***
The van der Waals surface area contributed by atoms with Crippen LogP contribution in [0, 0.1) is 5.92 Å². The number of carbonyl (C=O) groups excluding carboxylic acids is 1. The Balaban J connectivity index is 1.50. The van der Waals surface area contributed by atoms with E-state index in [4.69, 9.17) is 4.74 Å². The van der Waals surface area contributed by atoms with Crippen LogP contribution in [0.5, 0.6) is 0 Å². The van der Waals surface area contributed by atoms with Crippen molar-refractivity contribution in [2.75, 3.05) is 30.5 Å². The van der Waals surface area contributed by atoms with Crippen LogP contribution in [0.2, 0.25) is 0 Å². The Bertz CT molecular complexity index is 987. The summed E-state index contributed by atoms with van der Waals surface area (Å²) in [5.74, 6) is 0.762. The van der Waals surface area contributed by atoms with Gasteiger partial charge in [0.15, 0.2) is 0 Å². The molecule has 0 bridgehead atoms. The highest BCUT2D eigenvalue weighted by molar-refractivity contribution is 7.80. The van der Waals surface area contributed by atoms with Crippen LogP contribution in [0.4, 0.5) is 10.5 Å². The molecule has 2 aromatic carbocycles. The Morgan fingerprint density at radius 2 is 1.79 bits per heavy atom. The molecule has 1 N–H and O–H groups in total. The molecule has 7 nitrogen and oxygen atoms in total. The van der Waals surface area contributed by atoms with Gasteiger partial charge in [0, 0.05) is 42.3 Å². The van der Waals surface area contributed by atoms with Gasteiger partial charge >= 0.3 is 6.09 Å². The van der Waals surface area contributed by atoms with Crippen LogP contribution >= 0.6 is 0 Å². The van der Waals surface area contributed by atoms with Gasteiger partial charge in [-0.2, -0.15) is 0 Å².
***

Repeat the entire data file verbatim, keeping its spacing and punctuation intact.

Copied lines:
The van der Waals surface area contributed by atoms with Crippen LogP contribution in [0, 0.1) is 5.92 Å². The number of carbonyl (C=O) groups excluding carboxylic acids is 1. The Balaban J connectivity index is 1.50. The van der Waals surface area contributed by atoms with E-state index in [4.69, 9.17) is 4.74 Å². The van der Waals surface area contributed by atoms with Crippen LogP contribution in [0.5, 0.6) is 0 Å². The van der Waals surface area contributed by atoms with Crippen molar-refractivity contribution in [2.75, 3.05) is 30.5 Å². The van der Waals surface area contributed by atoms with Crippen LogP contribution in [0.2, 0.25) is 0 Å². The Bertz CT molecular complexity index is 987. The summed E-state index contributed by atoms with van der Waals surface area (Å²) in [5.74, 6) is 0.762. The van der Waals surface area contributed by atoms with Gasteiger partial charge in [0.15, 0.2) is 0 Å². The molecule has 0 bridgehead atoms. The highest BCUT2D eigenvalue weighted by molar-refractivity contribution is 7.80. The van der Waals surface area contributed by atoms with Crippen LogP contribution in [0.4, 0.5) is 10.5 Å². The molecule has 2 aromatic carbocycles. The Morgan fingerprint density at radius 2 is 1.79 bits per heavy atom. The molecule has 1 N–H and O–H groups in total. The molecule has 7 nitrogen and oxygen atoms in total. The van der Waals surface area contributed by atoms with Gasteiger partial charge in [0, 0.05) is 42.3 Å². The van der Waals surface area contributed by atoms with Gasteiger partial charge >= 0.3 is 6.09 Å². The van der Waals surface area contributed by atoms with Crippen LogP contribution >= 0.6 is 0 Å². The van der Waals surface area contributed by atoms with Gasteiger partial charge in [-0.2, -0.15) is 0 Å².